The declining Western church – a church in exile

The history of God’s people is a history of life cycles, a history of clarity about call and identity, followed by complacence, followed by collusion with the powers, followed by catastrophic loss. Contrary to being a disaster, the exilic experiences of loss and marginalization are what are needed to restore the church to its evangelistic place. On the margins of society, the church will once again find its God-given voice to speak to the dominant culture in subversive ways, resisting the powers and principalities, standing against the seduction of the status quo. The church will once again become a prophetic, evangelistic, alternative community, offering to the world a model of life that is radically “other,” life-giving,‚ loving, healing, liberating. This kind of community is not possible for the church of Christendom. Christendom opposed prophetic community with its upside-down power and its exposure of golden calves.

Elaine A. Heath,‚ Mystic Way of Evangelism, The: A Contemplative Vision for Christian Outreach, 26-27.

What do you think of Heath’s assessment?

David has been a systems thinker most of his life. He has started three businesses as well as designed and developed systems and processes in existing organizations. He has a Doctorate in Leadership and has also done additional post-graduate work in communications.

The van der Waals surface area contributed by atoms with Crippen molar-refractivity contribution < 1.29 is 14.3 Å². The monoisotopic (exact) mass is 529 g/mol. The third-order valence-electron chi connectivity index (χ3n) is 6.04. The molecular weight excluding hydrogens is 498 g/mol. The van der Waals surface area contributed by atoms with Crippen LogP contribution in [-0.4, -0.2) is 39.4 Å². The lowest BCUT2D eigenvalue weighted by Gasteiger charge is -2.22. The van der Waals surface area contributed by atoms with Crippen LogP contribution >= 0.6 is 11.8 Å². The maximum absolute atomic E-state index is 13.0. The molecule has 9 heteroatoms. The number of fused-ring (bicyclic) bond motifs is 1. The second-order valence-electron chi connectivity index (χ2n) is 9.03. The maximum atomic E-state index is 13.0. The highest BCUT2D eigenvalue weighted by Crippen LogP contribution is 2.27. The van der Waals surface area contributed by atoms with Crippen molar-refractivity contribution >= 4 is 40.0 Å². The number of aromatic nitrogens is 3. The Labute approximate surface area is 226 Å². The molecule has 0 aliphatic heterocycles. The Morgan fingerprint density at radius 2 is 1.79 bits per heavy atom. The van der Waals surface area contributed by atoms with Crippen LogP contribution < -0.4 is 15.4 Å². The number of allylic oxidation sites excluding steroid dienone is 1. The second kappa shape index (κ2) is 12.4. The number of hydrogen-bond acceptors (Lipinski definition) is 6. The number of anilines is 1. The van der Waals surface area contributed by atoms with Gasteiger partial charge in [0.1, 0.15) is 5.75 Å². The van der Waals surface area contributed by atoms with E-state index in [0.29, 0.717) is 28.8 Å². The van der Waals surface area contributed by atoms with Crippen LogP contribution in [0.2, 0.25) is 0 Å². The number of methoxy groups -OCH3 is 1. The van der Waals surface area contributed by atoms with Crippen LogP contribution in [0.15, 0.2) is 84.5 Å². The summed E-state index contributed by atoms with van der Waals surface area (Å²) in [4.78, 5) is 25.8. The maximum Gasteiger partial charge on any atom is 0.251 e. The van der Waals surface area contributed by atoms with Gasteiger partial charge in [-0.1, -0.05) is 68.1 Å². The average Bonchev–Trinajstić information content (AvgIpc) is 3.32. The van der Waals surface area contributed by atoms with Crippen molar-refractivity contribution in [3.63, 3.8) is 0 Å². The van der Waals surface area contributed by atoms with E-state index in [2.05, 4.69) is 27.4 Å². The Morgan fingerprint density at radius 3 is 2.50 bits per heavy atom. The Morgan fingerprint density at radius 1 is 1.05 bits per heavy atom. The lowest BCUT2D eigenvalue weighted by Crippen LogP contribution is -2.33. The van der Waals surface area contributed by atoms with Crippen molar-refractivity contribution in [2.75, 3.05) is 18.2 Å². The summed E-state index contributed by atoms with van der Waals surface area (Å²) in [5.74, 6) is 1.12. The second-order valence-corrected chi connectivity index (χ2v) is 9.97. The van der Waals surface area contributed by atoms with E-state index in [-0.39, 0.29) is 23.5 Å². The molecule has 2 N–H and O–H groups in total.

He has also pastored 3 churches and loves to think about, write about and podcast about scripture, theology, and leadership.

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  • Does she back up this schema with an overview of Christian history? While she is certainly given a hopeful interpretation to things, the “the exilic experiences of loss and marginalization” are now & are going to be very painful for many of our denominations. The United Methodist Church (in which I used to serve) is having panic attacks — the most recent one called the Call to Action — about declining money and people. The future is frightening and the crisis is/will be painful for everyone in denominations like this. I’d like to believe (as Heath does) that this is a necessary and hope-full purging — but that all remains to be seen. Doesn’t it?


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